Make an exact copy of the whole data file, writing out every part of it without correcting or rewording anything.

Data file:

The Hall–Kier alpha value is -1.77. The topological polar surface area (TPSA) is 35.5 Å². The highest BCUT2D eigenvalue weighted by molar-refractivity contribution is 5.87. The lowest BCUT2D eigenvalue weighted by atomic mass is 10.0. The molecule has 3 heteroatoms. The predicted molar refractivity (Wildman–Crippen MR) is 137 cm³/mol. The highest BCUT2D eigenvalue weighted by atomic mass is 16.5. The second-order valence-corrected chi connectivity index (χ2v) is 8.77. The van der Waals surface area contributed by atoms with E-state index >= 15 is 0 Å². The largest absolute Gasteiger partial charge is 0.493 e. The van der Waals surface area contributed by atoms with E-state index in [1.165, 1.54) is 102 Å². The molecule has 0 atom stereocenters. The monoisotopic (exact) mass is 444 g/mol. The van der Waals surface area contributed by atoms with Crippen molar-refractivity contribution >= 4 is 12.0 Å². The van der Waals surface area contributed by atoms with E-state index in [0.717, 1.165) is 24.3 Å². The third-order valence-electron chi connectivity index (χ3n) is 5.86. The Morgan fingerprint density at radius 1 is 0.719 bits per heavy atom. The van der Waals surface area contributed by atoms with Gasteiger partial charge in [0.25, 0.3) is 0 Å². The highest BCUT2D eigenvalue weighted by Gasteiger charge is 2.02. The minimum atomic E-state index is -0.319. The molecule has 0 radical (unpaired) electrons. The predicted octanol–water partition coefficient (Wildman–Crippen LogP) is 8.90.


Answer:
The Hall–Kier alpha value is -1.77. The topological polar surface area (TPSA) is 35.5 Å². The highest BCUT2D eigenvalue weighted by molar-refractivity contribution is 5.87. The lowest BCUT2D eigenvalue weighted by atomic mass is 10.0. The molecule has 3 heteroatoms. The predicted molar refractivity (Wildman–Crippen MR) is 137 cm³/mol. The highest BCUT2D eigenvalue weighted by atomic mass is 16.5. The second-order valence-corrected chi connectivity index (χ2v) is 8.77. The van der Waals surface area contributed by atoms with E-state index >= 15 is 0 Å². The largest absolute Gasteiger partial charge is 0.493 e. The van der Waals surface area contributed by atoms with E-state index in [1.165, 1.54) is 102 Å². The molecule has 0 atom stereocenters. The monoisotopic (exact) mass is 444 g/mol. The van der Waals surface area contributed by atoms with Crippen molar-refractivity contribution >= 4 is 12.0 Å². The van der Waals surface area contributed by atoms with E-state index in [0.717, 1.165) is 24.3 Å². The third-order valence-electron chi connectivity index (χ3n) is 5.86. The Morgan fingerprint density at radius 1 is 0.719 bits per heavy atom. The van der Waals surface area contributed by atoms with Gasteiger partial charge in [0.25, 0.3) is 0 Å². The highest BCUT2D eigenvalue weighted by Gasteiger charge is 2.02. The minimum atomic E-state index is -0.319. The molecule has 0 radical (unpaired) electrons. The predicted octanol–water partition coefficient (Wildman–Crippen LogP) is 8.90.